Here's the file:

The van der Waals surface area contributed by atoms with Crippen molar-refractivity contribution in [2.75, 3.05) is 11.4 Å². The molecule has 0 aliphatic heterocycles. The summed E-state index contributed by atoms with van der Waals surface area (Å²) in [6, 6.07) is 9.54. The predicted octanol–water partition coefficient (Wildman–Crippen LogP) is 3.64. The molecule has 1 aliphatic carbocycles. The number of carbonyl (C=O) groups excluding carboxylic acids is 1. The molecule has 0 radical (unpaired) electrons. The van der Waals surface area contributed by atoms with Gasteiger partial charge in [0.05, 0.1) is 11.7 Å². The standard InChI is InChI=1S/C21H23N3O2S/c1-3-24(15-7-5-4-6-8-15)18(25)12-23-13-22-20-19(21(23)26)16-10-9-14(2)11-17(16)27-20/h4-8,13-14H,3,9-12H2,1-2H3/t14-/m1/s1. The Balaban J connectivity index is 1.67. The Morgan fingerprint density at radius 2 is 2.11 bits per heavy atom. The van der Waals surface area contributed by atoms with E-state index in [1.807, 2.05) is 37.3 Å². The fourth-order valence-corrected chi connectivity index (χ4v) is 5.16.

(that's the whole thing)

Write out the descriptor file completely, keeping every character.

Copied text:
The van der Waals surface area contributed by atoms with Crippen molar-refractivity contribution in [2.75, 3.05) is 11.4 Å². The molecule has 0 aliphatic heterocycles. The summed E-state index contributed by atoms with van der Waals surface area (Å²) in [6, 6.07) is 9.54. The predicted octanol–water partition coefficient (Wildman–Crippen LogP) is 3.64. The molecule has 1 aliphatic carbocycles. The number of carbonyl (C=O) groups excluding carboxylic acids is 1. The molecule has 0 radical (unpaired) electrons. The van der Waals surface area contributed by atoms with Gasteiger partial charge in [0.05, 0.1) is 11.7 Å². The standard InChI is InChI=1S/C21H23N3O2S/c1-3-24(15-7-5-4-6-8-15)18(25)12-23-13-22-20-19(21(23)26)16-10-9-14(2)11-17(16)27-20/h4-8,13-14H,3,9-12H2,1-2H3/t14-/m1/s1. The Balaban J connectivity index is 1.67. The Morgan fingerprint density at radius 2 is 2.11 bits per heavy atom. The van der Waals surface area contributed by atoms with E-state index in [1.807, 2.05) is 37.3 Å². The fourth-order valence-corrected chi connectivity index (χ4v) is 5.16.